Luxury cars in an expensive part of Tehran. File Photo

Luxury cars in an expensive part of Tehran.

Paper In Iran Warns Of 'Revolution By The Barefoot Against Aristocracy'

12/19/2021

Data published in Iran recently, showing a vast differences between minimum and maximum salaries in the government seems to have taken the nation by surprise.

The data is based on payment information across the government between March and November 2021.

Meanwhile, a conservative daily in Tehran, the Jomhouri Eslami newspaper, wrote on Sunday, December 19that the gap between minimum wage and hefty salaries for certain managers can lead to a catastrophe.

The leaked data, published by the conservative news website Alefindicates that minimum wages across the Executive, Judiciary and Legislative bodies, as well as Supreme Leader Ali Khamenei's office, and other government institutions is fixed at a flat 32,550,000 rial rate, or a little over $100 a month. The purchasing power of $100 is a little bit more in Iran than in Western countries, but still a family of 3 cannot afford the bare necessities with that amount of money.

However, the highest earning personnel at those entities receive salaries at different levels. The monthly salary of the highest paid government employee in Iran at the executive branch is 2.84 billion rials, or around $10,000. This is followed by 1.84 billion rials at the judiciary branch and 830 million rials in the legislative branch, and 485 million rials at Khamenei's office.

A luxurious mansion in Tehran rented out only in US dollars.

These salaries include workers and managers at state-owned industries, which are mostly money-losing enterprises.

Alef quoted Vice President Meysam Latifi as saying that high earners receive up to 62 times more salary than the low earning government personnel, although the difference is closer to 100 times.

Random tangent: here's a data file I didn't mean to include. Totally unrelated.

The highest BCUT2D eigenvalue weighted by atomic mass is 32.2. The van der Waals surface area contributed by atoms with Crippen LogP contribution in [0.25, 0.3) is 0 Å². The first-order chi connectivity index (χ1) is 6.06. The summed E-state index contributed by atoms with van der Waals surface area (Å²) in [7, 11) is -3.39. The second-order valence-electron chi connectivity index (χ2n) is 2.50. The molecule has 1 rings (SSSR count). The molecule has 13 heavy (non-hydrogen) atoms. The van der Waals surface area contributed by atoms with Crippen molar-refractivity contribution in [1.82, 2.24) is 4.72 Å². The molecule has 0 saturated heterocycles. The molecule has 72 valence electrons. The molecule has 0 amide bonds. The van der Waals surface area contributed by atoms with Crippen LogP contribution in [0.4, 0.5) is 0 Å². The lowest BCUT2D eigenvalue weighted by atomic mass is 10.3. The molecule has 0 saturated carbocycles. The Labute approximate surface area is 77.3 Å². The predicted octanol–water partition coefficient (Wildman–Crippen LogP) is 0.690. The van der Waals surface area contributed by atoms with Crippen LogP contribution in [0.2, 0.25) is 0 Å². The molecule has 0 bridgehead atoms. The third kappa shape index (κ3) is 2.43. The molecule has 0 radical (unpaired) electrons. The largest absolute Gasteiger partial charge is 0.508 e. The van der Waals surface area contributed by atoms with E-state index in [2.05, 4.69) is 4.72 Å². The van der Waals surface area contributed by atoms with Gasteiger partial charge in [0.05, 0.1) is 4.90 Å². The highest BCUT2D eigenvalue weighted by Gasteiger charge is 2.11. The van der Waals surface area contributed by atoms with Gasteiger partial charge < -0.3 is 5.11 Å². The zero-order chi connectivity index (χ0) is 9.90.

Jomhouri Eslami wrote that the highest salaries at the executive and judiciary branches should no longer be called "astronomical salaries," as these are "super astronomical figures."

The official poverty line in Iran is drawn just under 100 million rials per month. However, most low-paid workers earn around or less than 40 million rials per month and manage to survive in a mysterious way.

Iranian media have been reporting that meet, fruits and dairy products are now consumed regularly only by a minority and consumption of these food staples have decreased up to 50 percent.

According to Jomhouri Eslami, a maximum of 10 percent of the employees receive the highest payments in the range while the other 90 percent fall below the official poverty line. Meanwhile, the high earners are those who receive separate allowances for housing and transportation while low earners have to have another job after their first work to make ends meet and most of them are tenants.

The high paid employees are usually well-connected individuals who have access to extra legitimate or illicit incomes if they are part of the financial corruption network in the country.

Jomhouri Eslami wrote that the existence of shanty towns next to luxurious buildings in most parts of Iran is indicative of a vast class difference which is getting wider by the day, while the government seems to have no plan to bridge the gap in any way.

The daily wrote, "Although the society looks calm on the surface, there are alarming signs hiding under the skin. There is a limit to the people's patience and if it ends, the gathering storm will eventually arrive to trigger explosive changes that will sweep aside everything and everyone. This means if there is going to be a revolution, it is likely to be one by the barefoot people against an aristocracy that earns astronomical salaries and has access to the cash coming out of corruption."

The daily warned: "This is something that is most certainly likely to happen if the current situation continues."

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